Monday May 20, 2019
Discipline Not Out of the Question in 6(b) Situation; CR Got Info on at least 10% of Affected Firms
Disciplinary action is not off the table in CPSC's internal investigation of information released outside 6(b) procedures, but that possibility is tempered with the phrase, "if warranted." That status was among new information in a CPSC FAQ page (bit.ly/2JMqzHs) on the situation.
The detail comes in a response to a question about who did the releasing and what is being done about it. The answer to who is not given, and the agency explains that its inspector general (IG) office still is looking into the matter. A decision about discipline or any other needed actions will come after the IG's report.
About a third of the FAQ involves the agency's five-step process for dealing with the situation (PSL, 5/2/19), and it gives a few new details not reported by PSL earlier:
Some other details not previously reported by PSL included:
The release of information occurred at least in the range of late 2017 to early 2019 (PSL, 5/2/19), with the three releases to Consumer Reports occurring in December 2017, August 2018, and February 2019. CR explained that it rebuffed CPSC's return/destroy request because it sees it as a duty to release product incident details (PSL, 4/22/19). The situation is directly linked to CR's promotion of deaths associated with inclined sleepers, leading to recalls by Fisher-Price and Kids II.
Although most attention has been on information being released outside the law – and potential harm to companies – consumer groups and others have countered that it shows CPSC's information-release duties are extreme and that such disclosures occur regularly at other agencies without controversy (PSL, 5/6/19). The situation with sleepers also has led to criticisms of CPSC's recall abilities and to calls for improvements (PSL, 5/6/19).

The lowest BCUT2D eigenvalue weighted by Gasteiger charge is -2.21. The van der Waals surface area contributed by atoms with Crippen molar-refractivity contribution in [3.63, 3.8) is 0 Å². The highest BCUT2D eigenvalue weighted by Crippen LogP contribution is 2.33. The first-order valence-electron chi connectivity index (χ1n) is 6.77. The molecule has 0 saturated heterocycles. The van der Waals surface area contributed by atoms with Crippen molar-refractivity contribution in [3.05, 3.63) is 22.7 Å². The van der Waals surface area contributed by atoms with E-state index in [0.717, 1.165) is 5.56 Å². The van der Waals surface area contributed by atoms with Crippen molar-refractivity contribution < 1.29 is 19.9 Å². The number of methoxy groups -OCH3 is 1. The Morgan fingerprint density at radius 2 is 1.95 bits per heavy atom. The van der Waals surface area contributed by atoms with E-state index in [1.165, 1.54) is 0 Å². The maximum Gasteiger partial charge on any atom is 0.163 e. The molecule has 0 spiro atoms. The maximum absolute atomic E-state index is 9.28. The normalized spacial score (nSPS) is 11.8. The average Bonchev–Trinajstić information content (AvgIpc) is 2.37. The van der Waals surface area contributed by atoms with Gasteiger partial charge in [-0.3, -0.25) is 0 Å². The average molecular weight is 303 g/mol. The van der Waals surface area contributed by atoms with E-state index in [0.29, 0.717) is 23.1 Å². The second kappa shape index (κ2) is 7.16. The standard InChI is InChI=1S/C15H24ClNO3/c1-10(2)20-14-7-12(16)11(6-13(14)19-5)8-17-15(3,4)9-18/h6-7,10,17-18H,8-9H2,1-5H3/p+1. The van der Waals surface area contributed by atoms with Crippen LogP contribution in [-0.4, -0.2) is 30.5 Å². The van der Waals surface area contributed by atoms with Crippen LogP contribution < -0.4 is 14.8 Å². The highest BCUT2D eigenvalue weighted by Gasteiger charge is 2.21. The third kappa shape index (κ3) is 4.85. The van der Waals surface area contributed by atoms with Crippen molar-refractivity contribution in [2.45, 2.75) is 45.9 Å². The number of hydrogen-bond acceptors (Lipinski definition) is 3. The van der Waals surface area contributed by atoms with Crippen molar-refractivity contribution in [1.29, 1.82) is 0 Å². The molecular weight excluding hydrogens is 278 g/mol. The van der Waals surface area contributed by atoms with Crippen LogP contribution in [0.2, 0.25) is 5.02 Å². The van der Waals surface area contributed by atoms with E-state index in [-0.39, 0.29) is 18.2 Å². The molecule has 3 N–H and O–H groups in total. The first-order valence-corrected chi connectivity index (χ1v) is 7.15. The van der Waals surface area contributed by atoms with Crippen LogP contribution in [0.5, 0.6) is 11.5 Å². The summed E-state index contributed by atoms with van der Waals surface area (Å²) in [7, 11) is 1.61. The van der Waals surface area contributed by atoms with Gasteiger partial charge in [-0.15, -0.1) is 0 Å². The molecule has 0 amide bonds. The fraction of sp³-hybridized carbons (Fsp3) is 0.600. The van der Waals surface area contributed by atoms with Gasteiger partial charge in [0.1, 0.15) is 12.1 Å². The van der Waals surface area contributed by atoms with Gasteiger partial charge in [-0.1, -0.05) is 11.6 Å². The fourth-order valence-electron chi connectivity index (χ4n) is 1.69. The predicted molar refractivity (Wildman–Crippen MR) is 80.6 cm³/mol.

Other PSL stories related to this matter:
CPSC changed its information-release procedures in early April in reaction to its problematic disclosures to 29 recipients since 2017 and affecting approximately 11,000 companies.
Companies need to confirm to CPSC immediately that they received letters about unauthorized release of their information.
CPSC's recurring disclosures of companies' information outside 6(b) procedures happened for over a year, and at least one recipient has rejected the agency's request to return or certify destruction of the materials.
Consumer Reports (CR) April 18 told PSL it saw a "duty" to consumers to publicize incidents CPSC provided outside the 6(b) process, and it confirmed the connection to the Fisher-Price Rock 'n' Play matter.